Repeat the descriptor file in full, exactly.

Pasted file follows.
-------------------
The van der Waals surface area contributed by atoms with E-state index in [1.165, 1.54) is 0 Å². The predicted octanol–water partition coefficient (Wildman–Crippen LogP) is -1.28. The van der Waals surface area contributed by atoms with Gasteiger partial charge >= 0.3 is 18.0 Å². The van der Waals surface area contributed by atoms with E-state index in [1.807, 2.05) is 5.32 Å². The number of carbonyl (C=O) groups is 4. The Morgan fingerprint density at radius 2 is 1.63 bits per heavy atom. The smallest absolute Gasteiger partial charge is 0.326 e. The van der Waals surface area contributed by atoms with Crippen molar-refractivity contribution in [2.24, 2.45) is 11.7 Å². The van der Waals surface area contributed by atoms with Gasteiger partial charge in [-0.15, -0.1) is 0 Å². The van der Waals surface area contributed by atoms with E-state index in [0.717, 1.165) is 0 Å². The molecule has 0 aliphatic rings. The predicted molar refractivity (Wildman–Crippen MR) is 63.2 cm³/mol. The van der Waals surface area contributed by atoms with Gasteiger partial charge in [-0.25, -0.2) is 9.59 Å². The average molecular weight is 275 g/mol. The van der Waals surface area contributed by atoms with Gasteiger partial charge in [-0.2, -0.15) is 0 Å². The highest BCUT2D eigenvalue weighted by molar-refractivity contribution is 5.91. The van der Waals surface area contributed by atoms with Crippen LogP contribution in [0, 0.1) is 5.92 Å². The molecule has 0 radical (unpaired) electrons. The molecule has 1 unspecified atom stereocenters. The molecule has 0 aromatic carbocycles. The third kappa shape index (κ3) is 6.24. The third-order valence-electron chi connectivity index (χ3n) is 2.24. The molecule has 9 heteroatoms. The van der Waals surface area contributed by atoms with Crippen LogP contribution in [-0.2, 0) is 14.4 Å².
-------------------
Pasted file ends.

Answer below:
The van der Waals surface area contributed by atoms with E-state index in [1.165, 1.54) is 0 Å². The predicted octanol–water partition coefficient (Wildman–Crippen LogP) is -1.28. The van der Waals surface area contributed by atoms with Gasteiger partial charge >= 0.3 is 18.0 Å². The van der Waals surface area contributed by atoms with E-state index in [1.807, 2.05) is 5.32 Å². The number of carbonyl (C=O) groups is 4. The Morgan fingerprint density at radius 2 is 1.63 bits per heavy atom. The smallest absolute Gasteiger partial charge is 0.326 e. The van der Waals surface area contributed by atoms with Crippen molar-refractivity contribution in [2.24, 2.45) is 11.7 Å². The van der Waals surface area contributed by atoms with Gasteiger partial charge in [-0.15, -0.1) is 0 Å². The van der Waals surface area contributed by atoms with E-state index in [0.717, 1.165) is 0 Å². The molecule has 0 aliphatic rings. The predicted molar refractivity (Wildman–Crippen MR) is 63.2 cm³/mol. The van der Waals surface area contributed by atoms with Gasteiger partial charge in [-0.25, -0.2) is 9.59 Å². The average molecular weight is 275 g/mol. The van der Waals surface area contributed by atoms with Gasteiger partial charge in [-0.2, -0.15) is 0 Å². The highest BCUT2D eigenvalue weighted by molar-refractivity contribution is 5.91. The van der Waals surface area contributed by atoms with Crippen LogP contribution in [0, 0.1) is 5.92 Å². The molecule has 0 radical (unpaired) electrons. The molecule has 1 unspecified atom stereocenters. The molecule has 0 aromatic carbocycles. The third kappa shape index (κ3) is 6.24. The third-order valence-electron chi connectivity index (χ3n) is 2.24. The molecule has 9 heteroatoms. The van der Waals surface area contributed by atoms with Crippen LogP contribution in [-0.2, 0) is 14.4 Å².